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Program Is Purring Right Along

Troubled teenagers help themselves and their group home by repairing donated vehicles to be sold for fund-raising.

October 19, 2002|Bob Pool | Times Staff Writer

Operators of a Highland Park center for troubled teenagers knew where to go when their fund-raising program needed a tuneup.

They pulled into their group home's auto repair shop.

That's where Optimist Youth Homes & Family Services leaders are applying a torque-wrench twist to the popular charity car donation by assigning teenage mechanics to repair old automobiles before they are sold.

Not only do the fixed-up cars fetch a higher price, but the teenagers learn mechanical skills that make them employable once they are released from the court-run group home system.

Professional solicitation firms operate most of the nation's charity car-donation programs. They deduct a portion of a vehicle's selling price to cover their operational costs, towing charges and advertising expenses. If a used-car broker or auction house is needed to dispose of the donated vehicle, those costs are also deducted from the eventual proceeds that charities receive.

As a result, charities designated by donors of cars never actually see the vehicle. And they typically receive only about 20% of the car's selling price as a cash donation.

Optimist Youth Homes officials say they keep all the profit because they sell the refurbished cars directly from the facility's North Figueroa Street auto shop.

"We don't have a broker in the middle taking most of the donation," said Silvio John Orlando, executive director of the 100-bed group home, established 96 years ago by Optimist Club members.

The auto shop is part of the curriculum of a high school that is operated in conjunction with the home. Because most residents are placed there by the Probation Department, its $25-million annual budget comes primarily from the state and county.

But this year the home has a $512,000 supplemental fund-raising goal. Staff members Gayle Wayne and Bob Weiner suggested the do-it-yourself car repair and resale program to help meet it.

"We don't know of any other donation program like this around here, and we're familiar with them all," Wayne said. He said some of the proceeds from car sales will be spent on a new $32,000 hydraulic lift for the auto shop.

Others are revved up over the Optimists' hands-on approach to charitable car donations.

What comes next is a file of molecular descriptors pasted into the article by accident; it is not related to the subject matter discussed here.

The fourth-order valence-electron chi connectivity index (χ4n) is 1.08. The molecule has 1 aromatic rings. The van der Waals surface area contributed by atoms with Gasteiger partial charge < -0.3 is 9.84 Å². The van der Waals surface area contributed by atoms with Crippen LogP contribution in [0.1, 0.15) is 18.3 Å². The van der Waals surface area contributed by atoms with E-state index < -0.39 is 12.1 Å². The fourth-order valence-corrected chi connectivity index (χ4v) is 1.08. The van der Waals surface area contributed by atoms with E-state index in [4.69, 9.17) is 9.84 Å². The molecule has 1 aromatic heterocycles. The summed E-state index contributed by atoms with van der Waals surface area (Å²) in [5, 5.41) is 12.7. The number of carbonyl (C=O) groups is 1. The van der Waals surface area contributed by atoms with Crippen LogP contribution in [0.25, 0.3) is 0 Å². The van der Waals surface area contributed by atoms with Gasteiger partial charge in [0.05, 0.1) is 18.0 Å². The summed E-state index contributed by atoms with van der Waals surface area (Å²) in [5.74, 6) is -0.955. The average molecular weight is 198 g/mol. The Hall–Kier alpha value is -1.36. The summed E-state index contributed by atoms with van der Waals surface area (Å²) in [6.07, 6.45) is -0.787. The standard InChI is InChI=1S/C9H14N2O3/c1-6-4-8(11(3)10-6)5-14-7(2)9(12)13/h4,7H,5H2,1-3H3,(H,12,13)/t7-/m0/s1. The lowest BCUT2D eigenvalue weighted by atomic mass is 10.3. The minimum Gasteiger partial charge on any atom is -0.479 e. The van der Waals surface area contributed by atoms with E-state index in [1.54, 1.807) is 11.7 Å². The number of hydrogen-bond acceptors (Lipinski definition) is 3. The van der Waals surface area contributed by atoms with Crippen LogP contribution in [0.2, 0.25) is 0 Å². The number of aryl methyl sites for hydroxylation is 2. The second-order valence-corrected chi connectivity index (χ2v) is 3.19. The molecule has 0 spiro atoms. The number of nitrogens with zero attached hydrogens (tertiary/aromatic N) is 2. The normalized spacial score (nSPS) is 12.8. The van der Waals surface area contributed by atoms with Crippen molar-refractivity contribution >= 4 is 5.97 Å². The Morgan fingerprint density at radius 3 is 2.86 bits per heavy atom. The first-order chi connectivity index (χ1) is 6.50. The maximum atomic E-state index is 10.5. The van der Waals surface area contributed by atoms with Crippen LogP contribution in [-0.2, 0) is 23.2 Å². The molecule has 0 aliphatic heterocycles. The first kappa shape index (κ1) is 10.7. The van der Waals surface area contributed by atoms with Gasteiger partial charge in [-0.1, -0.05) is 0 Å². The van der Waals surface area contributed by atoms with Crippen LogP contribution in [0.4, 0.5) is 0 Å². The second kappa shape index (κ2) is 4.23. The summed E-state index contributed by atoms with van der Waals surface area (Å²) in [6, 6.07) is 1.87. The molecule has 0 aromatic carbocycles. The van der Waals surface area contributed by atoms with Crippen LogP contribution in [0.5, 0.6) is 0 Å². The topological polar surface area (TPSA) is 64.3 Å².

"The only other place I know of that does it is a school in Maryland. It's a wonderful idea," said Daniel Borochoff, president of the Chicago-based American Institute of Philanthropy. "A lot of times, the charity gets very little from this type of donation. Here you get 100% good use of your donation."

Optimist auto shop teacher Manuel Lauria said the 30 teenagers enrolled in mechanics classes in the past handled routine servicing and maintenance on the home's fleet of 25 late-model cars and vans.

Since the car-donation program began a month ago, the teens have repaired and performed cosmetic touch-ups on a 1987 Dodge and a 1986 Peugeot, which were sold for a total of $2,300. They are working on a 1992 Pontiac Firebird, and on Thursday they received a donated 1989 Chevrolet sedan as their next project. The home guarantees all repairs.

Lauria said a shortage of parking space at the shop restricts the number of cars to 10 at a time. He said the program accepts fixable "clunkers, not junkers" that are destined to be scrapped or sold for parts. Fliers soliciting auto donations -- and potential buyers -- have been sent to 8,000 local Optimist Club members.

The youngsters doing the repair work are already giving the program a greasy thumbs-up. They earn as much as $30 a week working there.

"I've learned the basics, and I'm confident about what I do," said Joseph Ramirez, 17, who is finishing a 16-month sentence on an assault conviction. "When I leave here, I'm thinking about going to auto mechanics trade school."

Another student, Joseph Maxwell, 17, of Pasadena said he has learned self-discipline working on the cars. "I wish I had a 9-to-5 job working here," he said.

Maxwell, who has been at the Optimist home for five months because of a joy-riding conviction, said there is only one thing missing from the donated-car repair program.

"They don't let us test-drive the cars after were finished working on them," he lamented.

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